This presentation details the design, construction, and results of a 650-foot long dewatering well installed in a 9-acre closed ash basin using horizontal directional drilling methods.
Wednesday, March 11, 2020
Craft Republic Houston • 11470 Westheimer Rd.
Social 5:30 p.m., Dinner 6:30 p.m., Presentation 7:30- 9:00 p.m.
Cost: $35 Pre-registered members; $40 non-members & ALL walk-ups
$15 Emeritus/Life/Honorary; HGS Students Members: $5.00
To guarantee a seat, you must pre-register on the HGS website and pay with a credit card. You may walk up and pay at the door if extra seats are available. Please cancel by phone or email within 24 hours before the event for a refund. Online & pre-registration closes Wednesday, March 11, at 5:00 a.m.
Speaker: David Bardsley. PG
Company Elliingson DTD, Bellefonte, PA
Horizontal Well Used for Coal Ash Basin Dewatering
Coal combustion residuals (CCRs), or coal ash, are a byproduct of burning coal. The ash has a variety of constituents including silicon, iron, and aluminum oxides along with trace amounts of heavy metals such as arsenic, selenium, mercury, boron, and chromium. Power plants are the main generator of CCRs and normally the ash is beneficially used or stored onsite in landfills or impoundments.
According to the Environmental Protection Agency, there are over 1,000 active coal ash sites in the United States. Many coal ash basins will require dewatering before remediation and/or closure activities can occur. This presentation details the design, construction, and results of a 650-foot long dewatering well installed in a 9-acre closed ash basin using horizontal directional drilling methods. The CCR materials at the site were characterized as fly ash (10 – 100 μm) and bottom ash (5 – 38 mm). Design challenges included well screen and casing selection and drilling/installation methodology. Well installation challenges included geometry of the landfill and unexpected site conditions encountered during well completion.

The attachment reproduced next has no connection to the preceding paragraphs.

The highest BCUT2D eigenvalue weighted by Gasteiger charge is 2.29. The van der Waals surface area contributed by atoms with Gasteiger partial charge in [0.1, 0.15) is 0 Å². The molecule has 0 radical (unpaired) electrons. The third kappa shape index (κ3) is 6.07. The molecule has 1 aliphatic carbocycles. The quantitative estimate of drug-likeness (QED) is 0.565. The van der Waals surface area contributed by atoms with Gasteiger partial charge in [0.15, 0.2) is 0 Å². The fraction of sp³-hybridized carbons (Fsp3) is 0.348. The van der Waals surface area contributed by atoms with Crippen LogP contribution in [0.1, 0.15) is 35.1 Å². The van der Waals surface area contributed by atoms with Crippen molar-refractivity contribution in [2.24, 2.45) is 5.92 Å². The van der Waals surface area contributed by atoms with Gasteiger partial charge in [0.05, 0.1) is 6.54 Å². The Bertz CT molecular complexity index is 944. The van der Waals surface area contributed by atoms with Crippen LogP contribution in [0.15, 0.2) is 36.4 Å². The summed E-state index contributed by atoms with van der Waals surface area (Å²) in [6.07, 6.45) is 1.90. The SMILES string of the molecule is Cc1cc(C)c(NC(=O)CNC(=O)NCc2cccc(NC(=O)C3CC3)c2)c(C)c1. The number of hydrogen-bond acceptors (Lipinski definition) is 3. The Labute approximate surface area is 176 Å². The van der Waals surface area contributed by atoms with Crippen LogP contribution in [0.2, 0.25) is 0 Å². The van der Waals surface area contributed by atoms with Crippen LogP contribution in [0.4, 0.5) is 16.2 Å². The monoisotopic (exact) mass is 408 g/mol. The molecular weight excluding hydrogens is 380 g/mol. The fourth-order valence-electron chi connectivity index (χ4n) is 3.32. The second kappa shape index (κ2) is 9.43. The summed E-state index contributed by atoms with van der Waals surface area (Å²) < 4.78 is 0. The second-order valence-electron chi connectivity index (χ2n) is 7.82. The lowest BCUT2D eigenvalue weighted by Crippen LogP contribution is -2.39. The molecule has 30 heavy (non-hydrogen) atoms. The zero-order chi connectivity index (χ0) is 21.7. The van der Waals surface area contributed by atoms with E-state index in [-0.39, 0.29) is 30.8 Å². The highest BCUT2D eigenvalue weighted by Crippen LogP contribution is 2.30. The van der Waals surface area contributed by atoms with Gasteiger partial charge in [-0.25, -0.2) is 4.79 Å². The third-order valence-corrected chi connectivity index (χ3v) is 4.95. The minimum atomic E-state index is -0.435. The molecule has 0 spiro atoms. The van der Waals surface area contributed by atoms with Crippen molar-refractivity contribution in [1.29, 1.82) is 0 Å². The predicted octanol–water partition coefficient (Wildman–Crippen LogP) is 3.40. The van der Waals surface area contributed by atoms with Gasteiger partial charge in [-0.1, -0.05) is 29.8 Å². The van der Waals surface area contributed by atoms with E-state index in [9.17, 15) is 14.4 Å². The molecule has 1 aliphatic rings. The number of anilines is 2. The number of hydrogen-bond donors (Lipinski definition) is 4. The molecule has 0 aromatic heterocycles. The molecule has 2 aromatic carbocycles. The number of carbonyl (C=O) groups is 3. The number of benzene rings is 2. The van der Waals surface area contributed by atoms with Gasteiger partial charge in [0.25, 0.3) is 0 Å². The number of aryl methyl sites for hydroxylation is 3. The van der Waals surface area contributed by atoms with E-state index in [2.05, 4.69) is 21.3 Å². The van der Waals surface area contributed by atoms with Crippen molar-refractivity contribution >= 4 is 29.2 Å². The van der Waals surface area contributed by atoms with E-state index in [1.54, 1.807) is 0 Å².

Once installed, the horizontal well performed better than anticipated. The level of water in the basin was drawn down by ~18 feet in less than four months and CCR-related constituents in the surrounding groundwater declined considerably.
David Bardsley P.G. has over thirty-five years of environmental drilling experience working in a variety of settings across the United States. Mr. Bardsley earned a Bachelor of Science degree in Geology & Geophysics along with a Communications Minor (1984) from the University of Missouri-Rolla. He started his career as a drill rig helper advancing through various technical and managerial positions in both small and large drilling companies. He was an early leader in the use of horizontal drilling to solve environmental and water supply challenges and has authored/co-authored over twenty papers on horizontal environmental drilling methodology. David has been directly involved in the design and oversight for the installation of hundreds of horizontal environmental and water supply wells.
He is a licensed well driller in Texas, Arizona and Louisiana and holds RG/PG certifications in Texas, Missouri, Louisiana and Tennessee. Mr. Bardsley is a strong proponent of education and has served as a short course instructor at Battelle environmental conferences and University of Wisconsin Madison along with presenting environmental drilling training to students at University of Arizona and University of Louisiana Lafayette.